A recent Pew Research poll recently reported the number of religiously unaffiliated Americans at nearly 20%, calling the trend the "rise of the Nones." The seeming surge reflected an almost 5% jump in just the past five years.
In the months following the Pew poll, a Gallup poll showed similar numbers. And in March 2013, a poll from UC-Berkeley and Duke University also found religious affiliation in the United States to be at its lowest point since tracking began.
According to a Ventura, Calif.-based Barna Group report, "Three Spiritual Journeys of Millennials," a "common thread in every survey has been the significant number of Millennials among these Nones.' The initial Pew survey found that nearly one-in-three members of the Millennial generation (32%) has no religious affiliation. But, who are these faithless twentysomethings? Where did they come from? Did they ever claim faith? And what is it about religion that has left them cold?"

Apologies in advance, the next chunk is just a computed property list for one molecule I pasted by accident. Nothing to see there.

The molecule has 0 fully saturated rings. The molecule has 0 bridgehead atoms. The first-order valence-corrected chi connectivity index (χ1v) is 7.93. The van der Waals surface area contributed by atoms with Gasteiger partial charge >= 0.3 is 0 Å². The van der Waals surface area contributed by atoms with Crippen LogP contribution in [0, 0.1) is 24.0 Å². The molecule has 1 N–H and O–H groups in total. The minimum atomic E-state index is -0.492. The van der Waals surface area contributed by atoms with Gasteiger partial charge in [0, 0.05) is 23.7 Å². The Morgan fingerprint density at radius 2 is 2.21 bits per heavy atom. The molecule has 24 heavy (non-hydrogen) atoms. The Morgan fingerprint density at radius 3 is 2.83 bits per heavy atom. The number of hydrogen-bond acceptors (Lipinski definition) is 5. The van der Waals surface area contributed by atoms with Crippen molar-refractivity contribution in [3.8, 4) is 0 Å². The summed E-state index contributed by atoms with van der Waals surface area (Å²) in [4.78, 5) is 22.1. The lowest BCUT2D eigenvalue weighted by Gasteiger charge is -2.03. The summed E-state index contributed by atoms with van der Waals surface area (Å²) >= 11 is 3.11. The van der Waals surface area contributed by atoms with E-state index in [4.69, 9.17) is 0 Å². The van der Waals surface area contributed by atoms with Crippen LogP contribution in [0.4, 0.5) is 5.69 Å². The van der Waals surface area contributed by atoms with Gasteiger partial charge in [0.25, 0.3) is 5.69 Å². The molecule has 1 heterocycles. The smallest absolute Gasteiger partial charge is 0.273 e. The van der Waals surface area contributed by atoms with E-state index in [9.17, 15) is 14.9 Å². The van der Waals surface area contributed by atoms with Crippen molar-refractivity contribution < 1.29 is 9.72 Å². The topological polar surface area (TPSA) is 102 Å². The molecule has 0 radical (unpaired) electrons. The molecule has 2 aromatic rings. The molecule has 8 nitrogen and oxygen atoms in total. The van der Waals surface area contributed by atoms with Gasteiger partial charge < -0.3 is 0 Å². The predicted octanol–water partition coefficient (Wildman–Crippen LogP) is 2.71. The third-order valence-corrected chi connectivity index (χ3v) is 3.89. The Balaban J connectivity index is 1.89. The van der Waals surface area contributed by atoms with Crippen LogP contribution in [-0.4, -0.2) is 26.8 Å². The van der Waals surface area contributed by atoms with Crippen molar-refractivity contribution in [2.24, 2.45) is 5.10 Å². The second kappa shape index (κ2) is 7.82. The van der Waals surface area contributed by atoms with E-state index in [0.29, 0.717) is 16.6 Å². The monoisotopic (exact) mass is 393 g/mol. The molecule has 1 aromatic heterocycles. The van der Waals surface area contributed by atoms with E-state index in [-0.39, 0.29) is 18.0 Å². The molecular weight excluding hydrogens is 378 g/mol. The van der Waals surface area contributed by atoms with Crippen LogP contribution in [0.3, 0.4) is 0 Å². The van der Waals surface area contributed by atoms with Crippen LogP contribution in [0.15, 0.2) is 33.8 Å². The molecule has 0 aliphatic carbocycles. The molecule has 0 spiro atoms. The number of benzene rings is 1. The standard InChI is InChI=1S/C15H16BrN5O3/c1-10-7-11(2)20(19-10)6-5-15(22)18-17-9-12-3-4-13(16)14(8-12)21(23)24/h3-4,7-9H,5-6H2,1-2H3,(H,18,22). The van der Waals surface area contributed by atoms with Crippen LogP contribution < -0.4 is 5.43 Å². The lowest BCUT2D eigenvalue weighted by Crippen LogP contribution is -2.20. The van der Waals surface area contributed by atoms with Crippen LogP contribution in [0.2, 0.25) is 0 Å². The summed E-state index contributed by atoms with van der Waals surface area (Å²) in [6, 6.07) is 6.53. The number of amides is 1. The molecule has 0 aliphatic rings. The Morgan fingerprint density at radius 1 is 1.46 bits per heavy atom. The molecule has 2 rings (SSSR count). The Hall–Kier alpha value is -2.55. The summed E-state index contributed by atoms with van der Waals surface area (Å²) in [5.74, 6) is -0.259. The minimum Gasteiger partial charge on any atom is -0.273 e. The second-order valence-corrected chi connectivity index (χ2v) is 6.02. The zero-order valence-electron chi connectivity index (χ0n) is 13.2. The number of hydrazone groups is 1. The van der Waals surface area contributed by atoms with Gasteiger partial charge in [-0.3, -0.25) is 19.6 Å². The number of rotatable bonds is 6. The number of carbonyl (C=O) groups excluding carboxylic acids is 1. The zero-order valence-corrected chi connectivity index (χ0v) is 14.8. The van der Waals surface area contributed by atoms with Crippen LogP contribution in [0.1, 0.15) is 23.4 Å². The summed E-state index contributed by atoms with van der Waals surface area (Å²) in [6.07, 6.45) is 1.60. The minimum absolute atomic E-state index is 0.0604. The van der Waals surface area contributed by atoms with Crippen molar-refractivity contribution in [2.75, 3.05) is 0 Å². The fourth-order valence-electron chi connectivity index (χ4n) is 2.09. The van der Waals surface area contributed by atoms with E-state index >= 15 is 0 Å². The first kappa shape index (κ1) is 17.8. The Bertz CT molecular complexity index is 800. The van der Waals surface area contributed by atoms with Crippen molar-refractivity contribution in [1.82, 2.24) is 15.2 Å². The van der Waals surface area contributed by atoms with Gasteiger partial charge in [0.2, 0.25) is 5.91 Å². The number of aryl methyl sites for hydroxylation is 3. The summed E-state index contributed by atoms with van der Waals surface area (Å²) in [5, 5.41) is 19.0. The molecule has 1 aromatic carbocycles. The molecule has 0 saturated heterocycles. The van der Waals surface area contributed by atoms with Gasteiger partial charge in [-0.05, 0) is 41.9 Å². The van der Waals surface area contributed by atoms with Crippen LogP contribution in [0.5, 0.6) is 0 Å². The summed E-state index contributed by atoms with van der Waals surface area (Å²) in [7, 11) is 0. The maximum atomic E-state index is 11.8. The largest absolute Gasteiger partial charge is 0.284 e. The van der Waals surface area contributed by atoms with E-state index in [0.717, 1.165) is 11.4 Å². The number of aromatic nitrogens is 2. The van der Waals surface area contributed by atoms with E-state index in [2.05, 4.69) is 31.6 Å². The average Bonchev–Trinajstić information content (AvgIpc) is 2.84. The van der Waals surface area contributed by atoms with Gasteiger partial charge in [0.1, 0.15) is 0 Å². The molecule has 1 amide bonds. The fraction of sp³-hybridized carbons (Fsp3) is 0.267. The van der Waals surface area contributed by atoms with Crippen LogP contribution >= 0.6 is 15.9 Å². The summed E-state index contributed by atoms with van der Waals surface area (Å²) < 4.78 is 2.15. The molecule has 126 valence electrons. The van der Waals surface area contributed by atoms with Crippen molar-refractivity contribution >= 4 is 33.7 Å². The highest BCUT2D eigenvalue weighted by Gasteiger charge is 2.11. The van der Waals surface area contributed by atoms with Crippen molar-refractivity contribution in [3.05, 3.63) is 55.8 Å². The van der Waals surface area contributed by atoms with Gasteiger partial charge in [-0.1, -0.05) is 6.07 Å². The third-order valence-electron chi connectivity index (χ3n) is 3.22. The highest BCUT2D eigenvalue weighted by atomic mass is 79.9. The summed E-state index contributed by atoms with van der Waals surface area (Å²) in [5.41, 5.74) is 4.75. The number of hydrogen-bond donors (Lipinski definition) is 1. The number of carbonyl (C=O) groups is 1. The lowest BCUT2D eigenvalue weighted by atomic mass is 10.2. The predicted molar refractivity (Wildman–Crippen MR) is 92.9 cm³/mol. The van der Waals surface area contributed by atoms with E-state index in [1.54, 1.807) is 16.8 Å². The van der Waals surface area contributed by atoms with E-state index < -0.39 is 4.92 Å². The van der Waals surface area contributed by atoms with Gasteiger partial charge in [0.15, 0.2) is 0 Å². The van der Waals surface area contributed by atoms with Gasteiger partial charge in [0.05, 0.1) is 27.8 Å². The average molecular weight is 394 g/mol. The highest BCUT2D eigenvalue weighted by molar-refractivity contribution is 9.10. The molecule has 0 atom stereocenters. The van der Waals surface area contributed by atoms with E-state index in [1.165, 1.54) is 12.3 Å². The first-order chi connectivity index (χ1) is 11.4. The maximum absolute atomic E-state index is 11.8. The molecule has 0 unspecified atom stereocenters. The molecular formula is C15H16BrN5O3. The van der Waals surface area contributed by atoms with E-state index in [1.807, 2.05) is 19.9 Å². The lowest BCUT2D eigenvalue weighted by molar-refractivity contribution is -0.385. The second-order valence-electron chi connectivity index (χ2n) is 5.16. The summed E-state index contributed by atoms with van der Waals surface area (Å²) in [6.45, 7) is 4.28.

The Barna Group has conducted recent surveys examining 18 to 29 year olds who used to identify themselves closely with the church and with their faith, "but who have since begun to wrestle with that identity." Between high school and turning 30, the survey highlights, 43% of these once-active Millennials drop out of regular church attendancethat amounts to eight million twentysomethings who, for various reasons, have given up on church or Christianity, Barna reports.
"Over half of Millennials with a Christian background (59%) have, at some point, dropped out of going to church after having gone regularly, and half have been significantly frustrated by their faith. Additionally, more than 50% of 18 to 29 year olds with a Christian background say they are less active in church compared to when they were 15," the study finds.
Instead of finding simply "nones" among the Millennials dropping off in church attendance, the Barna poll identified three general types of Millennials important for church leaders to understand: the "Spiritually Homeless," or some 43% of Millennials who were once active churchgoers and who ceased to attend church by their 30th birthdays; "Nomads," or those who walked away from a Christian background but still consider themselves Christian; and "Prodigals," or those who have lost their faith and no longer consider themselves Christian.
To learn more about the findings of the Barna Group's report, visit: